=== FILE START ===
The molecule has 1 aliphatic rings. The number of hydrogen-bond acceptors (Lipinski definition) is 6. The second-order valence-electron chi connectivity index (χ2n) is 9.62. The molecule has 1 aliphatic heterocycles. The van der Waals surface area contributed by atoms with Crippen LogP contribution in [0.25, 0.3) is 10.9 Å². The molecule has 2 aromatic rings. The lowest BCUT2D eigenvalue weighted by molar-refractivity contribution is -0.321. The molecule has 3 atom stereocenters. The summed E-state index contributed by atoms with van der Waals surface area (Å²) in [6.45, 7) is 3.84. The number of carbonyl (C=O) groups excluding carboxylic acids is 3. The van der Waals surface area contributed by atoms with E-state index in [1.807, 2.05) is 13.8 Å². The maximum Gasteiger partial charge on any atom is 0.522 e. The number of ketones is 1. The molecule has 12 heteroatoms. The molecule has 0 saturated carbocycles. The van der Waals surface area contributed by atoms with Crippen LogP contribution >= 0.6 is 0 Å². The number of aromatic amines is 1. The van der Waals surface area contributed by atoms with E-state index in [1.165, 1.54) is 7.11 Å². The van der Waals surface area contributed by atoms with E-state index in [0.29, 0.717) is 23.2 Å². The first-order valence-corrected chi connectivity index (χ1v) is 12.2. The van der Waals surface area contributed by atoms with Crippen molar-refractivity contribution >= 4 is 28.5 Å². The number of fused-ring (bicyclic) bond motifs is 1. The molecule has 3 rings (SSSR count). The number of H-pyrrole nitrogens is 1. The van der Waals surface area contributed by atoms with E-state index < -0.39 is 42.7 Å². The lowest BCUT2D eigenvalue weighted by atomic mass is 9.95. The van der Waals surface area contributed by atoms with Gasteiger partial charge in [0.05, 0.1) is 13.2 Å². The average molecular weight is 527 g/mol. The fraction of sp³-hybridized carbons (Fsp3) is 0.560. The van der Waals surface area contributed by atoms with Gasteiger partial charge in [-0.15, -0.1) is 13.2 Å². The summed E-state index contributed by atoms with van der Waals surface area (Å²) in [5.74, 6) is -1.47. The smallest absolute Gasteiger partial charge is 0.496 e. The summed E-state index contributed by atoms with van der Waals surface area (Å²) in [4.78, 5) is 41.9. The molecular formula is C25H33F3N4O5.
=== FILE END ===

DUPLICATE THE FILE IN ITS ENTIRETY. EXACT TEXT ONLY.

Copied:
The molecule has 1 aliphatic rings. The number of hydrogen-bond acceptors (Lipinski definition) is 6. The second-order valence-electron chi connectivity index (χ2n) is 9.62. The molecule has 1 aliphatic heterocycles. The van der Waals surface area contributed by atoms with Crippen LogP contribution in [0.25, 0.3) is 10.9 Å². The molecule has 2 aromatic rings. The lowest BCUT2D eigenvalue weighted by molar-refractivity contribution is -0.321. The molecule has 3 atom stereocenters. The summed E-state index contributed by atoms with van der Waals surface area (Å²) in [6.45, 7) is 3.84. The number of carbonyl (C=O) groups excluding carboxylic acids is 3. The van der Waals surface area contributed by atoms with E-state index in [1.807, 2.05) is 13.8 Å². The maximum Gasteiger partial charge on any atom is 0.522 e. The number of ketones is 1. The molecule has 12 heteroatoms. The molecule has 0 saturated carbocycles. The van der Waals surface area contributed by atoms with Crippen LogP contribution >= 0.6 is 0 Å². The number of aromatic amines is 1. The van der Waals surface area contributed by atoms with E-state index in [1.165, 1.54) is 7.11 Å². The van der Waals surface area contributed by atoms with E-state index in [0.29, 0.717) is 23.2 Å². The first-order valence-corrected chi connectivity index (χ1v) is 12.2. The van der Waals surface area contributed by atoms with Crippen molar-refractivity contribution >= 4 is 28.5 Å². The number of fused-ring (bicyclic) bond motifs is 1. The molecule has 3 rings (SSSR count). The number of H-pyrrole nitrogens is 1. The van der Waals surface area contributed by atoms with E-state index < -0.39 is 42.7 Å². The lowest BCUT2D eigenvalue weighted by atomic mass is 9.95. The van der Waals surface area contributed by atoms with Gasteiger partial charge in [0.05, 0.1) is 13.2 Å². The average molecular weight is 527 g/mol. The fraction of sp³-hybridized carbons (Fsp3) is 0.560. The van der Waals surface area contributed by atoms with Gasteiger partial charge in [-0.15, -0.1) is 13.2 Å². The summed E-state index contributed by atoms with van der Waals surface area (Å²) in [5.74, 6) is -1.47. The smallest absolute Gasteiger partial charge is 0.496 e. The summed E-state index contributed by atoms with van der Waals surface area (Å²) in [4.78, 5) is 41.9. The molecular formula is C25H33F3N4O5.